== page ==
BACKGROUND: African wildlife experienced a reduction in population size and geographical distribution over the last
millennium, particularly since the 19th century as a result of human demographic expansion, wildlife overexploitation,
habitat degradation and cattle-borne diseases. In many areas, ungulate populations are now largely confined within a
network of loosely connected protected areas. These metapopulations face gene flow restriction and run the risk of
genetic diversity erosion. In this context, we assessed the “genetic health” of free ranging southern African Cape
buffalo populations (S.c. caffer) and investigated the origins of their current genetic structure. The analyses
were based on 264 samples from 6 southern African countries that were genotyped for 14 autosomal and 3
RESULTS: The analyses differentiated three significant genetic clusters, hereafter referred to as Northern (N), Central
(C) and Southern (S) clusters. The results suggest that splitting of the N and C clusters occurred around 6000 to
8400 years ago. Both N and C clusters displayed high genetic diversity (mean allelic richness (Ar) of 7.217, average
genetic diversity over loci of 0.594, mean private alleles (Pa) of 11), low differentiation, and an absence of an
inbreeding depression signal (mean FIS = 0.037). The third (S) cluster, a tiny population enclosed within a small
isolated protected area, likely originated from a more recent isolation and experienced genetic drift (FIS = 0.062,
mean Ar = 6.160, Pa = 2). This study also highlighted the impact of translocations between clusters on the genetic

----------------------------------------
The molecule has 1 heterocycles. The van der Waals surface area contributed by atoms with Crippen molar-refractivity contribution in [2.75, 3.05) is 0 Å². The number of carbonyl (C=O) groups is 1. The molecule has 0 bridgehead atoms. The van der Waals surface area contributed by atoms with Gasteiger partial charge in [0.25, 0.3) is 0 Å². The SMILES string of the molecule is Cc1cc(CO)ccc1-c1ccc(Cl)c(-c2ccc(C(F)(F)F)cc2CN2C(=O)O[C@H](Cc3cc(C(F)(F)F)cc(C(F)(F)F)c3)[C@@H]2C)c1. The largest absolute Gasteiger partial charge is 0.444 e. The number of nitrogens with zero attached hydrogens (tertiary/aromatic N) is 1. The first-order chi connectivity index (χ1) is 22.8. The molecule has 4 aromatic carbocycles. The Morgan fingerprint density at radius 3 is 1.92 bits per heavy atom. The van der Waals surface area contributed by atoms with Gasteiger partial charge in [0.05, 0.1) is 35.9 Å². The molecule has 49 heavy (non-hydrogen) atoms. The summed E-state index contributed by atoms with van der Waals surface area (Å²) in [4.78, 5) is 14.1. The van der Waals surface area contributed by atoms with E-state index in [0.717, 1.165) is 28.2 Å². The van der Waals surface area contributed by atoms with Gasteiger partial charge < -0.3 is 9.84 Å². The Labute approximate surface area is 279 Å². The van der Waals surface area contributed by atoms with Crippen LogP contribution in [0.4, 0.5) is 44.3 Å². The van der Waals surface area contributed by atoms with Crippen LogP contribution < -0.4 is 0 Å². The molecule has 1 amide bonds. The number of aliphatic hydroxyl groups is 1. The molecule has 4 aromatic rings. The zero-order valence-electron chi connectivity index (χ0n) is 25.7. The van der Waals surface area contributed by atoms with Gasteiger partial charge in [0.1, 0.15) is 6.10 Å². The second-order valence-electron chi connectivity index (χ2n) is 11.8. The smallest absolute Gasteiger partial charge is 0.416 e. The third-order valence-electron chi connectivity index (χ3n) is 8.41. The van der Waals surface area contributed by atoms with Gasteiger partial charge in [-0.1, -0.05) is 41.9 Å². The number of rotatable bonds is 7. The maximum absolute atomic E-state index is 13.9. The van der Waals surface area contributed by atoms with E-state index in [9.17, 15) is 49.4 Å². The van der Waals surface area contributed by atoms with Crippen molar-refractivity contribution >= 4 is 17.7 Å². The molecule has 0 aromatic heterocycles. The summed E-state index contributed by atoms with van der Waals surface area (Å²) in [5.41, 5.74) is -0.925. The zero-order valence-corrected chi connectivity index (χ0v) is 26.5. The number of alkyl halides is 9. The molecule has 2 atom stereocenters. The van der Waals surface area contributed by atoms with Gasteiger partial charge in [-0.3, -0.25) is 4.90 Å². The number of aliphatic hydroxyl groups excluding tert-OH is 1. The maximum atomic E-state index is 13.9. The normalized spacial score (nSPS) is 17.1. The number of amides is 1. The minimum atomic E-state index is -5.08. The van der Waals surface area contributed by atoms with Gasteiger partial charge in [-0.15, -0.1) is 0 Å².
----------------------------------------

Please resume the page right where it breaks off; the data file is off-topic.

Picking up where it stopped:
structure of several African buffalo populations. Lower differentiation estimates were observed between C and N
sampling localities that experienced translocation over the last century.
CONCLUSIONS: We showed that the current genetic structure of southern African Cape buffalo populations results
from both ancient and recent processes. The splitting time of N and C clusters suggests that the current pattern
results from human-induced factors and/or from the aridification process that occurred during the Holocene period.
The more recent S cluster genetic drift probably results of processes that occurred over the last centuries (habitat
fragmentation, diseases). Management practices of African buffalo populations should consider the
micro-evolutionary changes highlighted in the present study.
We are especially thankful to all the institutions that participated in the
sample collection: UP-MRI and State Vets (D. Cooper, Hluhluwe-iMfolozi Park),
Centre de Coopération Internationale en Recherche Agronomique pour le
Développement (CIRAD) partners based in Botswana, CIRAD and RP-PCP
partners based in Zimbabwe, and the Fondation Internationale pour la
Gestion de la Faune (IGF, France). We would also like to thank S. Le Bel, C.
Foggin, R. Bengis, M. Hofmeyr, N. Owen-Smith and A. Marchal for providing
supplementary specific information about buffalo demographic parameters.
Furthermore, we would like to thank Pim Van Hooft (University of Wageningen,
The Netherlands) for his deep knowledge and support in reconstructing
the male haplogroup network.